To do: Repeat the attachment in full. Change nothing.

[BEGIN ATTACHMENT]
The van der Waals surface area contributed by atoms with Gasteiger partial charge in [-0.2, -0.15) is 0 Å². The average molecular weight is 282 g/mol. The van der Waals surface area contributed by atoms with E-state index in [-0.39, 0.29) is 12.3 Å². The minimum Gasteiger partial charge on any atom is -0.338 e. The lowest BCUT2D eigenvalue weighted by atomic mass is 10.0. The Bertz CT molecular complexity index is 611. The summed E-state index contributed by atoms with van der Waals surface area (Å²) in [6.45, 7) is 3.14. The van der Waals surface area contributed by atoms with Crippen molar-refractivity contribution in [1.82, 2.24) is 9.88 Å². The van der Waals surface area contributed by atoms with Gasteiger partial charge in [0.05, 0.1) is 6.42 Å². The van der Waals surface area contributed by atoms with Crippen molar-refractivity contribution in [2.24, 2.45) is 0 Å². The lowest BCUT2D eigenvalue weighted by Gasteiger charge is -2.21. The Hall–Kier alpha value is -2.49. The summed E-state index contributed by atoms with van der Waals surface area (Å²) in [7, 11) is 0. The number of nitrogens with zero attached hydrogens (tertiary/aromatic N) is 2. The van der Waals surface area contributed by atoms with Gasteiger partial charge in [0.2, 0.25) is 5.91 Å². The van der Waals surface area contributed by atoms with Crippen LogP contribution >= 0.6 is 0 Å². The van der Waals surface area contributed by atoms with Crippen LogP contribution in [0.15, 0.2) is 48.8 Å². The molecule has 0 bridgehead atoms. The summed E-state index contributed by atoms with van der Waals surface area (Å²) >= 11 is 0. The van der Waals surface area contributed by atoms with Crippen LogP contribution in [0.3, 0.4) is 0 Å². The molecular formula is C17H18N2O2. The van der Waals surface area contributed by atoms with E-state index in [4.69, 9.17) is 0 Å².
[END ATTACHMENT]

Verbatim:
The van der Waals surface area contributed by atoms with Gasteiger partial charge in [-0.2, -0.15) is 0 Å². The average molecular weight is 282 g/mol. The van der Waals surface area contributed by atoms with E-state index in [-0.39, 0.29) is 12.3 Å². The minimum Gasteiger partial charge on any atom is -0.338 e. The lowest BCUT2D eigenvalue weighted by atomic mass is 10.0. The Bertz CT molecular complexity index is 611. The summed E-state index contributed by atoms with van der Waals surface area (Å²) in [6.45, 7) is 3.14. The van der Waals surface area contributed by atoms with Crippen molar-refractivity contribution in [1.82, 2.24) is 9.88 Å². The van der Waals surface area contributed by atoms with Gasteiger partial charge in [0.05, 0.1) is 6.42 Å². The van der Waals surface area contributed by atoms with Crippen molar-refractivity contribution in [2.24, 2.45) is 0 Å². The lowest BCUT2D eigenvalue weighted by Gasteiger charge is -2.21. The Hall–Kier alpha value is -2.49. The summed E-state index contributed by atoms with van der Waals surface area (Å²) in [7, 11) is 0. The number of nitrogens with zero attached hydrogens (tertiary/aromatic N) is 2. The van der Waals surface area contributed by atoms with Gasteiger partial charge in [0.2, 0.25) is 5.91 Å². The van der Waals surface area contributed by atoms with Crippen LogP contribution >= 0.6 is 0 Å². The van der Waals surface area contributed by atoms with Crippen LogP contribution in [0.15, 0.2) is 48.8 Å². The molecule has 0 bridgehead atoms. The summed E-state index contributed by atoms with van der Waals surface area (Å²) >= 11 is 0. The van der Waals surface area contributed by atoms with Crippen LogP contribution in [0.3, 0.4) is 0 Å². The molecular formula is C17H18N2O2. The van der Waals surface area contributed by atoms with E-state index in [4.69, 9.17) is 0 Å².